President Trump has nominated Judy Shelton for a position on the Federal Reserve Board of Governors. The White House described Shelton’s experience:
Dr. Judy Shelton most recently served as United States Executive Director of the European Bank for Reconstruction and Development. The United States Senate confirmed her by voice vote in 2018. Dr. Shelton previously served as Chairman of the National Endowment for Democracy in 2017, having served as Vice Chairman from 2010 to 2014 and on the board from 2005 to 2014. She was also a founding member of Empower America and a staff economist for the National Commission on Economic Growth and Tax Reform chaired by Jack Kemp from 1995 to 1996. Dr. Shelton began her career at the Hoover Institution at Stanford University, serving from 1985 to 1995. She is author of The Coming Soviet Crash: Gorbachev’s Desperate Pursuit of Credit in Western Financial Markets and Money Meltdown: Restoring Order to the Global Currency System. Dr. Shelton earned her B.S. from Portland State University, and her M.B.A. and Ph.D. in Business Administration from the University of Utah.
Despite her long and diverse experience, Shelton is being blackballed by GOP senators who seem reluctant to allow anyone outside the mainstream of economic thought on the Board of Governors. Democrats are backing up these rogue GOP senators, either because they agree or simply to annoy the President. The Hill’s Alexander Bolton and Sylvan Lane report that while some senators have told them Shelton’s nomination will be pulled, the White House has maintained its support for the nominee. The main criticism of Shelton by the senators is her support for the gold standard, an economic system the United States used for most of its history. Bolton and Lane report:
Lawmakers from both parties criticized her at the hearing for supporting the gold standard, reversing her views on interest rates after Trump’s election and defending the president’s attacks on the Fed and its chairman, Jerome Powell.
“I don’t claim to be in the mainstream of economists,” Shelton said in her defense.
She vowed to “strengthen the discussion” and work closely with the Fed’s leaders.
Asked to rate Shelton’s performance Thursday, Sen. Richard Shelby (R-Ala.), a senior member of the Banking Committee, replied tersely: “She performed.”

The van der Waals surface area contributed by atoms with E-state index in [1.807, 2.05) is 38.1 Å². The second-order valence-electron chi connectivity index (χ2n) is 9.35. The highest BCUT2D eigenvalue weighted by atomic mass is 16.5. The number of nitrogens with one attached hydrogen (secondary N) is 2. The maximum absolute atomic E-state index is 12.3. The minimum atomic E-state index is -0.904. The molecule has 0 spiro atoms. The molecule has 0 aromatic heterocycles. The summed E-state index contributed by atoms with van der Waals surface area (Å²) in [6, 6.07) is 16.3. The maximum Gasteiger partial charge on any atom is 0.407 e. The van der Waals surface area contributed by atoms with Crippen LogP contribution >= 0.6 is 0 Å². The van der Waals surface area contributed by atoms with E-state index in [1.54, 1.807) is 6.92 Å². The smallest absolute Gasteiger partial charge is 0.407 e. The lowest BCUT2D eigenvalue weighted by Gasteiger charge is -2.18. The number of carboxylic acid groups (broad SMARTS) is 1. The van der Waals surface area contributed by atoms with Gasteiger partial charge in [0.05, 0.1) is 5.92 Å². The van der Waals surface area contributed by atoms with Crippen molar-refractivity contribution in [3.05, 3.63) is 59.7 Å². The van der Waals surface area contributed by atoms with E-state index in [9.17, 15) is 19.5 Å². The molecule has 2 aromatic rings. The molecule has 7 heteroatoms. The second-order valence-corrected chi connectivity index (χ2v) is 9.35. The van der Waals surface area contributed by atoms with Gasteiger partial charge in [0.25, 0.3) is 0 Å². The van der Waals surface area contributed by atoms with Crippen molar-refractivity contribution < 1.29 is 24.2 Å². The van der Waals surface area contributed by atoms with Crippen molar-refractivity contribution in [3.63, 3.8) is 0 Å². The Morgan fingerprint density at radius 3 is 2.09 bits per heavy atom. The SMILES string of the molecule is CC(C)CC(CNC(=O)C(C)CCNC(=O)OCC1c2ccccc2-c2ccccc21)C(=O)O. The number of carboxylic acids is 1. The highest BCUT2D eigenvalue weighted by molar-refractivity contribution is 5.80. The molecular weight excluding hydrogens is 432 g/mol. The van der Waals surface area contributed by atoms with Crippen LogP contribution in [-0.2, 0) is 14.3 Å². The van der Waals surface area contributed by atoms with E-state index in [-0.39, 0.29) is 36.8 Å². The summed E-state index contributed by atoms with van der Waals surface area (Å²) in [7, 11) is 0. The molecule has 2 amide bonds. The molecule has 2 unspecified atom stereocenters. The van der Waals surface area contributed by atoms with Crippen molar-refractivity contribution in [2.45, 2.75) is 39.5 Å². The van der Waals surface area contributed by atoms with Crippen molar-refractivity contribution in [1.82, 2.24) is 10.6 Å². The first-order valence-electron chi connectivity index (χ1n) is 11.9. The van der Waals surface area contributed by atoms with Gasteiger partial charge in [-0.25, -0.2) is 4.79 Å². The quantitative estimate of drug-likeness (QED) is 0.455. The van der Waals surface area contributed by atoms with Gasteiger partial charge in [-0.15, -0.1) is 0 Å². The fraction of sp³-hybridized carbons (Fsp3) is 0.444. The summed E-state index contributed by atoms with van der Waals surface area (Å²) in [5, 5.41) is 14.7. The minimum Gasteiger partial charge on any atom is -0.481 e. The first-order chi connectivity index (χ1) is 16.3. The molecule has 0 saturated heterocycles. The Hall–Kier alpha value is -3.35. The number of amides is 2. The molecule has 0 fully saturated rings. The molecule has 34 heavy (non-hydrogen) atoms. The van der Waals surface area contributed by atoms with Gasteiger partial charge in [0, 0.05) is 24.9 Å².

“I have a lot of concerns, especially even after the hearing. I’m thinking about it, talking to some of my colleagues,” he said.
Shelby said Shelton’s unorthodox views on economic and monetary policy are among his “primary concerns.”
“I’m not satisfied that she’s mainstream at the moment,” he said. “I’d like to support her. I’d like to support the president’s nominees. I haven’t always done that. I think the Fed should be independent and we should have mainstream people on there, and I don’t think she’s a mainstream economist,” Shelby told reporters.
Shelby, however, declined to say how he would vote or speculate on what would happen to Shelton’s nomination.
Asked when the nominee might receive a confirmation vote, Shelby said, “I don’t know.”
Republicans control 15 seats on the Banking Committee, while Democrats control 13.
If two GOP lawmakers vote against Shelton, her nomination will be defeated in committee.
So far, Shelby and Sen. Pat Toomey (R-Pa.) have raised serious concerns with her nomination. A third member of the panel, Sen. John Kennedy (R-La.), is undecided.
Toomey on Thursday warned that Shelton’s advocacy for cutting interest rates to prevent the dollar from strengthening any further, which could hurt exports, is a risky strategy.
“That’s a very, very dangerous path to go down. This beggar-thy-neighbor mutual currency devaluation is not in our interest, and it is not in the mandate of the Fed to pursue it,” Toomey said.
Other Republican senators — even lawmakers not on the Banking Committee — have raised concerns about Shelton’s views.
“I share Sen. Shelby’s concern,” said Sen. Pat Roberts (Kan.), when asked about the prospect of returning to the gold standard.
Shelby on Wednesday said returning to the gold standard “is kind of like the barter system.”
“Hard to get out of a recession with that,” he said. “Not enough gold in the world. Our [gross domestic product] GDP is worth so much more than gold.”
Shelby’s “barter” remark shows his complete ignorance of how the gold standard actually works. It’s no wonder he can’t come to support a Fed nominee who argues for the gold standard, he doesn’t even know what it is.
Given the herd mentality of the Senate and the momentum against Shelton’s outside-the-box views, her nomination will probably be blocked. This is the thanks she gets for believing in sound monetary policy.
Originally posted on Your Survival Guy.